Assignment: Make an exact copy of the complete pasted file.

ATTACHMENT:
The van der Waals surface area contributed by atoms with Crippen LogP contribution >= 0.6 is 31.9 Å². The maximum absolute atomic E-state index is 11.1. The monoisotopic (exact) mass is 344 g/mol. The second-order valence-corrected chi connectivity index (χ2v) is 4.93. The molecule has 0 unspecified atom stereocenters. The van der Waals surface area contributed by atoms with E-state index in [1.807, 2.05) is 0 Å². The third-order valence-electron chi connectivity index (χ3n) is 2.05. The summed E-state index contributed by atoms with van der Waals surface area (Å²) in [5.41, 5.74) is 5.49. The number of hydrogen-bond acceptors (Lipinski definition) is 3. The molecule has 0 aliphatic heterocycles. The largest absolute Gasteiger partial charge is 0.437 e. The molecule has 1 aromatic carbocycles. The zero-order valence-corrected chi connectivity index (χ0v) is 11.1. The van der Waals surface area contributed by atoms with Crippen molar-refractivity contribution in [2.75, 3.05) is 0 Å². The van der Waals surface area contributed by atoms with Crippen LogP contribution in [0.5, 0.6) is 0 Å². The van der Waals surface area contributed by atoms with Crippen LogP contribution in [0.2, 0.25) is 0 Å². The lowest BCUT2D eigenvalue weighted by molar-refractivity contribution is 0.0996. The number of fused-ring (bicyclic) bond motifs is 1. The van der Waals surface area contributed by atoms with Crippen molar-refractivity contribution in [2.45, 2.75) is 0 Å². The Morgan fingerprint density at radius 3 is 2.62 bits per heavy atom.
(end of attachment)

The van der Waals surface area contributed by atoms with Crippen LogP contribution >= 0.6 is 31.9 Å². The maximum absolute atomic E-state index is 11.1. The monoisotopic (exact) mass is 344 g/mol. The second-order valence-corrected chi connectivity index (χ2v) is 4.93. The molecule has 0 unspecified atom stereocenters. The van der Waals surface area contributed by atoms with E-state index in [1.807, 2.05) is 0 Å². The third-order valence-electron chi connectivity index (χ3n) is 2.05. The summed E-state index contributed by atoms with van der Waals surface area (Å²) in [5.41, 5.74) is 5.49. The number of hydrogen-bond acceptors (Lipinski definition) is 3. The molecule has 0 aliphatic heterocycles. The largest absolute Gasteiger partial charge is 0.437 e. The molecule has 1 aromatic carbocycles. The zero-order valence-corrected chi connectivity index (χ0v) is 11.1. The van der Waals surface area contributed by atoms with Crippen molar-refractivity contribution in [2.75, 3.05) is 0 Å². The van der Waals surface area contributed by atoms with Crippen LogP contribution in [0.5, 0.6) is 0 Å². The van der Waals surface area contributed by atoms with Crippen LogP contribution in [0.2, 0.25) is 0 Å². The lowest BCUT2D eigenvalue weighted by molar-refractivity contribution is 0.0996. The number of fused-ring (bicyclic) bond motifs is 1. The van der Waals surface area contributed by atoms with Crippen molar-refractivity contribution in [2.45, 2.75) is 0 Å². The Morgan fingerprint density at radius 3 is 2.62 bits per heavy atom.